Robert Galbraith—author of the crime novel The Cuckoo’s Calling—is a pseudonym for J. K. Rowling; Brad Leithauser details the advantages of reading a poem backward; Nicholas Rombes revisits Shirley Jackson’s 1951 novel Hangsaman; and other news.
Boris Kachka weighs in on the Penguin Random House merger; Shelf Awareness has an update in reclusive author Harper Lee's lawsuit against her former agent; Brain Pickings features a rare BBC recording of Sylvia Plath; and other news.
Zeljka Marosevic details what it was like to work for Victoria Barnsley, who announced yesterday she is leaving HarperCollins; Amit Majmudar describes how he reads the work of Byron in his dreams; Slate features a coded World War I postcard written by poet Wilfred Owen; and other news.
Amazon workers in Germany have called a strike; Flavorwire gathered the handwritten outlines from several major authors; Sara Vilkomerson examines Judy Blume's relationship with Hollywood; and other news.
The New York Times interviews Jason Merkoski, the leader of the team who built Amazon's first Kindle; Chilean authorities have exhumed Pablo Neruda to test his remains for poison; Anne Margaret Daniel details how F. Scott Fitzgerald reacted to the first film version of The Great Gatsby; and other news.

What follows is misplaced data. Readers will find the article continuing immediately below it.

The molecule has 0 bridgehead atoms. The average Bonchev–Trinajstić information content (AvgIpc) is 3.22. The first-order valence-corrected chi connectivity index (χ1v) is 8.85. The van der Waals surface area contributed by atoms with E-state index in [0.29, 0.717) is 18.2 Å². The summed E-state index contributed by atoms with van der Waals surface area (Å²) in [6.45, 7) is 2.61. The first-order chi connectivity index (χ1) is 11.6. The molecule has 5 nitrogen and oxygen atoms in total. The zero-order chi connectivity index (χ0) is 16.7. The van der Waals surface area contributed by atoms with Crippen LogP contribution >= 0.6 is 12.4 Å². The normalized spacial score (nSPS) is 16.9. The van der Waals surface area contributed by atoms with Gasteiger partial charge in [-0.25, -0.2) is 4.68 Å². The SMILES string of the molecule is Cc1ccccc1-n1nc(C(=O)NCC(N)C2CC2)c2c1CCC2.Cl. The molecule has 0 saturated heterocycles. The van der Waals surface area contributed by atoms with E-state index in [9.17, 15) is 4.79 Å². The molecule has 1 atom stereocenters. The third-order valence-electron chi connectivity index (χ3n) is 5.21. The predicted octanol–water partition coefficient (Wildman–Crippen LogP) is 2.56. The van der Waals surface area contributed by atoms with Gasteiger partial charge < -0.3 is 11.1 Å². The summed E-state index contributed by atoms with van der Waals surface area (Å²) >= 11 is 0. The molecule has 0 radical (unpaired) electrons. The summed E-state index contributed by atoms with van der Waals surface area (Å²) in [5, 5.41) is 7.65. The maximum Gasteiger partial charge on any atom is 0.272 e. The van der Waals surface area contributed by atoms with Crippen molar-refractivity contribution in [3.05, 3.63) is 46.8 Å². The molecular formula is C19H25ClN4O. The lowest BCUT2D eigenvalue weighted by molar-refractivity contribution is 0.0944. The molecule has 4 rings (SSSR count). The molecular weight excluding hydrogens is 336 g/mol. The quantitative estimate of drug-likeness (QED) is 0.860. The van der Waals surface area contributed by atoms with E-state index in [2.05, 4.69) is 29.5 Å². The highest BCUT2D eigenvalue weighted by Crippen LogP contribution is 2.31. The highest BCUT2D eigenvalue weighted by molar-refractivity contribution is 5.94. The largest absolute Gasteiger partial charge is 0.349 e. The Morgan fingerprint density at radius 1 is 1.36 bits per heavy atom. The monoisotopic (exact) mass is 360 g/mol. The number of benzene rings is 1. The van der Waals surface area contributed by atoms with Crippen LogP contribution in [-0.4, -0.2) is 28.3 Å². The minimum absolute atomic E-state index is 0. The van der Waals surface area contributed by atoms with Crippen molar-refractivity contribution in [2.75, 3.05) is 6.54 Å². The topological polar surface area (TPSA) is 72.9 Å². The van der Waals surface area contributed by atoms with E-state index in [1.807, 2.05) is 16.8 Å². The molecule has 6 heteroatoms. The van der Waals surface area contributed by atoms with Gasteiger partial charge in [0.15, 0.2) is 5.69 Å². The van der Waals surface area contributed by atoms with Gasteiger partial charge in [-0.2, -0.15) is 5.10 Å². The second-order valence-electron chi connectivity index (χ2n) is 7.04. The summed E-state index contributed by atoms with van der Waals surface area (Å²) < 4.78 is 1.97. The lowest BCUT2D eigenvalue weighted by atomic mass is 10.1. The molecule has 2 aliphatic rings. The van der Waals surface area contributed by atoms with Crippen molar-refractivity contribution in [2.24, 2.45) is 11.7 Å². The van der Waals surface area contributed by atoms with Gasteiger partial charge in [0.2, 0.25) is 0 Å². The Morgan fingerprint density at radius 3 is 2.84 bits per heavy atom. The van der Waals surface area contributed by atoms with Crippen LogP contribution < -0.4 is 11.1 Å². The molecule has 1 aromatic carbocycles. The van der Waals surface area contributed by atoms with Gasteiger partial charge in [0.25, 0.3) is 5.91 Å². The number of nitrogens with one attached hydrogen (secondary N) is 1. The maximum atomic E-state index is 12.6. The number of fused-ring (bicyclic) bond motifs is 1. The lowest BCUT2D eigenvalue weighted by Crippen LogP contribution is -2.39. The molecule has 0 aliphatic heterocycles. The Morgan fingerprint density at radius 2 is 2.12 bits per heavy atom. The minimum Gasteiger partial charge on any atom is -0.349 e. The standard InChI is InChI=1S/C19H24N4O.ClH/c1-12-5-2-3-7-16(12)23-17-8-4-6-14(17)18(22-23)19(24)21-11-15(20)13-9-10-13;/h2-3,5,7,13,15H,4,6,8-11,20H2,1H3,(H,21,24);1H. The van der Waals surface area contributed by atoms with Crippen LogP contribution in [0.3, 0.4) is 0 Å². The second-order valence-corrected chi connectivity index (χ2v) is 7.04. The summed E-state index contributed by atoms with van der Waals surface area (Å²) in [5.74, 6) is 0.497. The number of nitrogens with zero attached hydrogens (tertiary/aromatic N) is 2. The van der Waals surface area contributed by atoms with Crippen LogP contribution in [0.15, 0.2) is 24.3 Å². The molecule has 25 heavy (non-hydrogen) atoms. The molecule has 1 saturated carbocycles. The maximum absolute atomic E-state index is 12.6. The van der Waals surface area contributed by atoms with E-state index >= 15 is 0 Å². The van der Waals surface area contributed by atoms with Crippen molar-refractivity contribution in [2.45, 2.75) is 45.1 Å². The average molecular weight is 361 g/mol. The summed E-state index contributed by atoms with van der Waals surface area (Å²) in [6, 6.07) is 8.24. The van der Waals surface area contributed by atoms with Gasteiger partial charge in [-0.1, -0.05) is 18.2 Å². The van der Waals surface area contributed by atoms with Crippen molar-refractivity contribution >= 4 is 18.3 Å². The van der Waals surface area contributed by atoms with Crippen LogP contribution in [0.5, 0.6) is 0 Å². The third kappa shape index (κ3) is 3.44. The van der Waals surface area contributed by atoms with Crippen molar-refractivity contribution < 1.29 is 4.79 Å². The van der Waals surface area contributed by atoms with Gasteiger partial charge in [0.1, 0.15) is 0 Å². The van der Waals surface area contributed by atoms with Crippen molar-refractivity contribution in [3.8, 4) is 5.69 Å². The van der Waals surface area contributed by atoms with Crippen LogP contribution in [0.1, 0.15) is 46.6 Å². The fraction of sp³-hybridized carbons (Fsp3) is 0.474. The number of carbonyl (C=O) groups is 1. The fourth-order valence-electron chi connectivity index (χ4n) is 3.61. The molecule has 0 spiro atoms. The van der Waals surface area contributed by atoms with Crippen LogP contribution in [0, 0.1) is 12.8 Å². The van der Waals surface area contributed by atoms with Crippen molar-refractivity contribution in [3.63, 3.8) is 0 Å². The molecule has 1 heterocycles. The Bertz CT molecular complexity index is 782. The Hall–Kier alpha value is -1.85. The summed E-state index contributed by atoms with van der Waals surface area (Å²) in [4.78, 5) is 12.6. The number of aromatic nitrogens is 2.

Poet Richard Blanco will read an original composition for president Barack Obama’s second inauguration; novelist Hari Kunzru reports on the political climate in Hungary, and how it's shaping Hungary's cultural institutions; Patricia Cornwell is suing her former financial manager for upwards of one hundred million dollars; and other news.
Ending a seven-year legal stand-off, Google and the Association of American Publishers have settled their differences over Google's digitization of copyrighted books and journals.
Public allegations of plagiarism are leveled at unsuspecting authors at least once a year, but their frequency doesn't diminish the calamitous results: bruised reputations, soured accusers, disenchanted readers, and riled media. This spectacle isn't, however, an invention of our media-saturated age. Public fascination with plagiarism is as old as our appetite for scandal.
In the first major overseas legal challenge to its massive book-scanning project, Google’s French division was hit last week with a copyright infringement lawsuit. Publishing group La Martinière, backed by the editors association Syndicat national de l’édition (SNE) and the writers union Société des gens de lettres (SGDL), is asking a Paris court to force the Internet giant to halt its digitization of protected works and to levy a fine of eighteen million euros (about $26 million) as well as a per diem fine of one hundred thousand euros ($146,000).